Black neighborhoods are hit hardest by automated traffic enforcement in D.C., according to a recent D.C. Policy Center report.
The analysis conducted by William Farrell, a transportation engineer, used census data to quantify segregation in the city and then analyzed the number of traffic violations and compared it to the number of reported traffic collisions with each area to check the relative issuance of citations across various tracts.
Farrell found that drivers in predominately Black neighborhoods received more moving violations and higher fines though Black and white neighborhoods had similar number of car crashes.
In Black-majority neighborhoods, drivers received double the average number of moving violations per capita, while driver in White segregated neighborhoods receive just one eight of the average, meaning a driver in a Black neighborhood is over 17 times more likely to receive a traffic violation, at the cost of 16 times more per resident, than in a white neighborhood.
“My analysis of moving violations citations and crash data suggests that the racial geography of D.C. does play into in the enforcement of traffic violations: census tracts with higher proportions of black residents are associated with a higher incidence of traffic fines, despite not experiencing a greater number of crashes,” Farrell said.
Noting that proponents of speed cameras and red-light camera remove the potential for racially discriminatory traffic enforcement, the report marks that “given the District’s high degree of racial segregation” based how such technology is used and place “can still have a disparate impact in terms of outcomes.”
“While research shows that traffic cameras do reduce vehicle speeds, collisions, and injuries, this analysis highlights the racial inequities that can happen when a city relies too much on enforcement as a Vision Zero strategy,” he said.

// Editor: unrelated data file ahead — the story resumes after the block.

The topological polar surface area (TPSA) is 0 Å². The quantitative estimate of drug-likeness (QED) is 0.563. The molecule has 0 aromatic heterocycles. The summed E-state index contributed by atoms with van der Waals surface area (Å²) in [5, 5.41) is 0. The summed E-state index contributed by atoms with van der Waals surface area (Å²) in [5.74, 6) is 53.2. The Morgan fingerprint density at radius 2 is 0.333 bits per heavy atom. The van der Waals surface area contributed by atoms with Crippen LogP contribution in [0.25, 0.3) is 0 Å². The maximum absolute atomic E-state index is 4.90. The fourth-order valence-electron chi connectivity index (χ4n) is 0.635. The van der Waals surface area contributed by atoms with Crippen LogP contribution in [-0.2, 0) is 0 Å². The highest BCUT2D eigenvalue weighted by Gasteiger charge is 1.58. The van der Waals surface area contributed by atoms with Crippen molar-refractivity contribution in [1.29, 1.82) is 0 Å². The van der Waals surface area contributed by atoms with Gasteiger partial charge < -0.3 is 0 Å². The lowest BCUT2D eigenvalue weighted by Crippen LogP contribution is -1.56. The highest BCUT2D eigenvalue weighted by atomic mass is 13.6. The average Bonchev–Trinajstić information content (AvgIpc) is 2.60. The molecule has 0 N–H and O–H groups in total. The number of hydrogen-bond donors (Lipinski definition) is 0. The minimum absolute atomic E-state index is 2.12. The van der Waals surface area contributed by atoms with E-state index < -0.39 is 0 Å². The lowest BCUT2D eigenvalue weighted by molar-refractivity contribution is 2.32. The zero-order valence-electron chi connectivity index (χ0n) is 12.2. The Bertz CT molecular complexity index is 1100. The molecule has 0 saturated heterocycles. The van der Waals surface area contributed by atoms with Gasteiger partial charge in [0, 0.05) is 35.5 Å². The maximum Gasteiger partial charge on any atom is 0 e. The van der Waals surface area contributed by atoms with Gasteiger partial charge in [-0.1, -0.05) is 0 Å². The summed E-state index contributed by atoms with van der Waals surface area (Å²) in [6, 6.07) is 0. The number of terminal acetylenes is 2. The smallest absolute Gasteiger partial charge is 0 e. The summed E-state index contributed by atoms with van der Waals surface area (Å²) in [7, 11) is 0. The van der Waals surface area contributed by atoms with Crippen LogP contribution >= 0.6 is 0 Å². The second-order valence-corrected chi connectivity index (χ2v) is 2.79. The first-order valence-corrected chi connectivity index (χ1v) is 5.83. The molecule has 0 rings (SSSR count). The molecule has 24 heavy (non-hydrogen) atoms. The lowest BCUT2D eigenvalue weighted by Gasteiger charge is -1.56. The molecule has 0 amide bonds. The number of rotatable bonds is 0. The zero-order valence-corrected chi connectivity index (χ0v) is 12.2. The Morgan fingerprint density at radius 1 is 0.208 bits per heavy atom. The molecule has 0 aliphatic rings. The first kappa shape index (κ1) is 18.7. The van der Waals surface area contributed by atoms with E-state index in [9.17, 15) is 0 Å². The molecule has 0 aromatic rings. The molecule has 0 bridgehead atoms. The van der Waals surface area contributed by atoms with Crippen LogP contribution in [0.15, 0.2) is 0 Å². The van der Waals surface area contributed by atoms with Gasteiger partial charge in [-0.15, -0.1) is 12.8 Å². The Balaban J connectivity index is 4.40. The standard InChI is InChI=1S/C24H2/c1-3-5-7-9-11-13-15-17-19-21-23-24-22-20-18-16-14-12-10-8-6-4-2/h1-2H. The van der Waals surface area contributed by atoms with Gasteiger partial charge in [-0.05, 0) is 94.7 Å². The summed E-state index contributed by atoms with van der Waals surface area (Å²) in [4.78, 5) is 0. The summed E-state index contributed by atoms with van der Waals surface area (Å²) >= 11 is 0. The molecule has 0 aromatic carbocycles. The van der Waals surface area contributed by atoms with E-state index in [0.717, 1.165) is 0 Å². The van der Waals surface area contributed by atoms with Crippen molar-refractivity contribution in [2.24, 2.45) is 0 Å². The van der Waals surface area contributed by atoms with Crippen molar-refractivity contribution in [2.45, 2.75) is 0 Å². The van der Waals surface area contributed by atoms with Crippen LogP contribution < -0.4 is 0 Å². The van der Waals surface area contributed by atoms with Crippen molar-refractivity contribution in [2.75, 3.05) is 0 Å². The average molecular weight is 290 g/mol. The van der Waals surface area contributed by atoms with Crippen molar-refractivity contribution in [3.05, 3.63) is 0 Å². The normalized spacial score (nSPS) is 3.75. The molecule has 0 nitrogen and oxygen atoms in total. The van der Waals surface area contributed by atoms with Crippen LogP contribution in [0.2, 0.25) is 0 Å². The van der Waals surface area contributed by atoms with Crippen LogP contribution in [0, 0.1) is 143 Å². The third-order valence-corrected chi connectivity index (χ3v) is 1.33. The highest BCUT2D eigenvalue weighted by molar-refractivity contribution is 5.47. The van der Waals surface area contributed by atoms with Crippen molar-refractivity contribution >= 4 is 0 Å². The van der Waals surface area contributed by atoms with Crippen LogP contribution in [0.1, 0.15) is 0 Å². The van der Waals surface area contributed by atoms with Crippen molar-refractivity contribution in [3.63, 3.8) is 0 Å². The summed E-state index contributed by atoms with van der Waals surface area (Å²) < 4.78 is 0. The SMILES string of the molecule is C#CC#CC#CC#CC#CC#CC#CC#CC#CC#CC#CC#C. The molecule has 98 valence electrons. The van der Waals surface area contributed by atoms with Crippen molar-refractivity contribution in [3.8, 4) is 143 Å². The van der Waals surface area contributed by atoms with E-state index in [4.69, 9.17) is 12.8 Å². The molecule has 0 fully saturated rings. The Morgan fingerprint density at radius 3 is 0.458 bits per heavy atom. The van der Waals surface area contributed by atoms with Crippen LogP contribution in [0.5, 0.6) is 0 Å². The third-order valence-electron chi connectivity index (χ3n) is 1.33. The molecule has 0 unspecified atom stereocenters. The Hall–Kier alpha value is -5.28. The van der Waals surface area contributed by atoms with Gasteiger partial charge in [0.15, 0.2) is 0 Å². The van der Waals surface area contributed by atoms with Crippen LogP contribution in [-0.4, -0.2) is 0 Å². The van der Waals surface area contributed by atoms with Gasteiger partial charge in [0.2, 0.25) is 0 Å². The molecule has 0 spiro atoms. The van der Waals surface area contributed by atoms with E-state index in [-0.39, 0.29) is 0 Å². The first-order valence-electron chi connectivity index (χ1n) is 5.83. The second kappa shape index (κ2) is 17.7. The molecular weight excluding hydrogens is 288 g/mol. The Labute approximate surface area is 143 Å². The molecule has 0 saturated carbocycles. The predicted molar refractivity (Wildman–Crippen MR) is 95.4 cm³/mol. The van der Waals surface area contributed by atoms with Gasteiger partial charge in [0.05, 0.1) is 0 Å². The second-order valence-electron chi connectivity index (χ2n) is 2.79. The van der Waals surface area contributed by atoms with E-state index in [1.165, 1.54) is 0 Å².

In late 2015, D.C. joined the international Vision Zero movement by committing to end traffic deaths and serious injuries by 2024. But the initiative’s efforts have been criticized.
In 2016, the District issued nearly one million speed-camera tickets last year and collected close to $100 million in revenue, both record-breaking figures, according to an AAA Mid-Atlantic report released in 2017.
The city’s Automated Traffic Enforcement program, also known as photo enforcement, is led by the Metropolitan Police Department (MPD) with support from the District Department of Transportation (DDOT) and includes automated red-light and speed cameras.
Since D.C.’s automated camera systems were installed in 2007, the city has collected more than $536 million in revenue from the program and has meted out 5.4 million tickets, according to the most recent dataset on the program.
Last year, AAA Mid-Atlantic’s manager of Public and Government Affairs John Townsend II said D.C. officials have been “more systematic” about rotating the city’s nearly 150 speed cameras. He charged that the scheme was to increase revenue rather than safety benefits, saying that only a few of the city’s cameras generated a sizable portion of the automated ticketing system’s revenue.
“This program is not about safety, it’s about money,” Townsend said.
A 2016 DDOT before-and-after crash analyses at 48 locations with red-light cameras and 118 with speed cameras found a 16 percent reduction in total crashes where speed cameras were deployed and a 26 percent drop at red-light camera location. In the report, DDOT said the analysis has helped them “identify significant safety benefits where speed and red-light [cameras] are deployed.”
“I am deeply concerned by this report which says predominately black neighborhoods in D.C. bear the brunt of automated traffic enforcement,” tweeted Councilman Kenyan McDuffie (D-Ward 5). “I take seriously traffic safety but am working on a bill to ensure that the use of [automated traffic enforcement] devices are equitable citywide.”
Several pieces of legislation already aim to lessen the burden of traffic tickets on District residents.
One bill, approved in January, eliminated penalties if a motorist fails to pay a fine within 30 days. Still under review are measures that would require parking infractions to be waived if the owner of the vehicle can prove they did not receive notice of the infraction, create an amnesty program for D.C. residents who own more than $1,000 in fines to be allowed to pay 60 percent of fines and to establish a 12-month payment plan for those with less than $100 in violations.